Eating enough energy and getting the right balance of all the nutrients is vital to fuelling your training programme and allowing your body to reap the benefits following training, helping you get fitter, stronger, faster, repairing your muscles and maintaining a healthy immune system.
Carbohydrate is the preferred energy source for our muscles and brain but the body can only store a limited supply. Training regularly and for long periods will quickly use up these stores. Topping up your carbohydrate supplies frequently is essential and will prevent you from getting tired too quickly and will restock supplies ready for your next training session.
Where to start:
Before reading on there are a few basics adjustments you can do to your diet to begin to ensure you are getting enough energy and nutrients.
1) Make sure each meal is based on carbohydrate, forming the biggest portion on your plate e.g. breads, breakfast cereal, oats, potatoes, rice, pasta, noodles, cous cous and gnocchi.
2) Include a moderate size portion of protein with main meals e.g. lean meat, fish, lentils and pulses.
3) Include a serving of fruit and vegetables as a snack and with meals.
It is important to consider the timing of your meals and snacks and the type of carbohydrate consumed to allow the food to be digested and for the energy to become available for training.
2-4 hours before training - a carbohydrate based meal e.g. porridge made with milk, cereal plus toast, pasta and low fat sauce with lean meat, chilli with rice, baked potato with beans and chicken stir fry with noodles (see table for more examples).
1-2 hours before training - a carbohydrate based snack e.g. pancakes with jam, malt loaf plus glass of orange juice, fig rolls plus a banana, sandwich (see table for more examples).
less than 1 hour before training - something easily digested e.g. sports drink, cereal bar, small scone/pancake with jam (See table for more suggestions).
Now is the time to start to practise eating and drinking and getting used to having food and fluid in your stomach whilst biking and hiking. This will give you an opportunity to use your camel back/water bottle and to pack your rucksack with portable, easy-to-digest energy food to eat along the way.
Training for 1hour+:
Have an easily digested carbohydrate snack every hour (this includes drinking an isotonic sport drink (see advice on hydration).
During your cycle eat at least 30g of carbohydrate per hour or 1g/kg of bodyweight for faster/heavier competitor’s e.g. fast competitor weighing 70kg will require 70g of carbohydrate per hour (see table for more suggestions).
When hiking you will find it easier to eat food therefore a small sandwich/pitta bread/wrap/roll with a meat/cheese/tuna etc filling is suitable. On the event day itself you will have main meals at your station stops so you will likely to only need small snacks in between these stops.
Spread your snack throughout the hour, eating little and often; this will ensure your energy supply is kept topped up and prevent your blood sugars from becoming too low causing hypoglycaemia (see medical information for further advice on hypoglycaemia). This will also help to prevent any stomach upset.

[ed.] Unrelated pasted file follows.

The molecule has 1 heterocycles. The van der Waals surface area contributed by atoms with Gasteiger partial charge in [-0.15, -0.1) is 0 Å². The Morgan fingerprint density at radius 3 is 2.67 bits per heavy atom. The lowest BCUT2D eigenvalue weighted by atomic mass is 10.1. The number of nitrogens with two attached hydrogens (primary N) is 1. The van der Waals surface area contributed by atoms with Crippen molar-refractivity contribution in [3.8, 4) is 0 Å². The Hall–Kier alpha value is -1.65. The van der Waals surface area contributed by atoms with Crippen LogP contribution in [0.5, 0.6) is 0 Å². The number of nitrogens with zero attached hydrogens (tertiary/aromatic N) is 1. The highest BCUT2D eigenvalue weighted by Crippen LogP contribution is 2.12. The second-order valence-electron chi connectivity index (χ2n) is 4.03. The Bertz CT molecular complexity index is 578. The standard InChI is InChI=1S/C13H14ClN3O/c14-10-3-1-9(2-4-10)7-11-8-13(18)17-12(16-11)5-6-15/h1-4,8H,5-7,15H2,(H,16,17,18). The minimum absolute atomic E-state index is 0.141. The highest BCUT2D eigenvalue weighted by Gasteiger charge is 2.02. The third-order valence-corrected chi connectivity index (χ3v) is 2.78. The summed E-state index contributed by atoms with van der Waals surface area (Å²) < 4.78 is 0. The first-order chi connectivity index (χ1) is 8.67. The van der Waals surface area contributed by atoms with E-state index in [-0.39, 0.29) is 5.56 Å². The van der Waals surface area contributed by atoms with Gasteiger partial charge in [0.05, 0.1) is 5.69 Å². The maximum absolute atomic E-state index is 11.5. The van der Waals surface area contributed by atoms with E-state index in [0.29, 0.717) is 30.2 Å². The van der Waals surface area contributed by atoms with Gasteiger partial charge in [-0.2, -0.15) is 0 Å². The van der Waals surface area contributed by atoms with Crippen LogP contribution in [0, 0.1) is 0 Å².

Choose some salty snacks, check the label on the packaging it will refer to salt as sodium e.g. pretzels, lightly salted popcorn. It is not necessary for every snack during your training and on the event itself to contain salt but it is important to replenish your salt levels if you are drinking lots of water.
Recovery is one of the most important aspects of training to allow your body to repair, adapt and replace energy and fluid ready for the next training session.
In the few hours following training your muscles are more efficient at replacing carbohydrate stores therefore eat a carbohydrate based snack or have your next meal, if due, as soon as possible. Including a source of protein with this snack or meal will further help with your recovery e.g. bowl of cereal with semi skimmed milk, sandwich with lean meat, glass of milk with piece of fruit, fish with boiled potatoes and vegetables.
Each competitor will vary on the amounts of carbohydrate required to be eaten depending on your own training programme, so it is up to you to get used to the quantities required to eat in order for you to train to your best. Simply, the more training you do the more energy you use, the more you need to eat.
For those competitors who have diabetes or any other medical conditions that they are concerned about that may be effected by their training and the event itself, please email Athletes Angels with your queries and we will endeavour to answer them.
Carbohydrate is the major source of energy for your muscles and brain.
Base each meal and snack on carbohydrates (see table for suggestions).
Now is the time to start getting used to eating and drinking during training whilst biking and walking to get your body used to it and so help to avoid any stomach upset during the event.
You may find you will be able to take on board more food and fluids whilst walking and you will be on foot for a longer duration than biking. Start to think about and plan for the amount of food and fluids you will need to pack for each stage of the event, foods that are easy to carry and consume.
Make sure the food and drinks you are consuming also contain a source of salt (sodium), this can be done by checking the label on the packaging.
Get used to the food and drinks that you will be provided by your support team and at each check point; choose to eat these during you training sessions.
With an increase in sugary foods and drinks remember to brush your teeth twice a day for at least 2 minutes with fluoride toothpaste.
Finally, food is there to be enjoyed. When training for long periods and on the event itself choose food and drink items that you like to eat, this will help to boost your mood and motivation as well as your energy levels.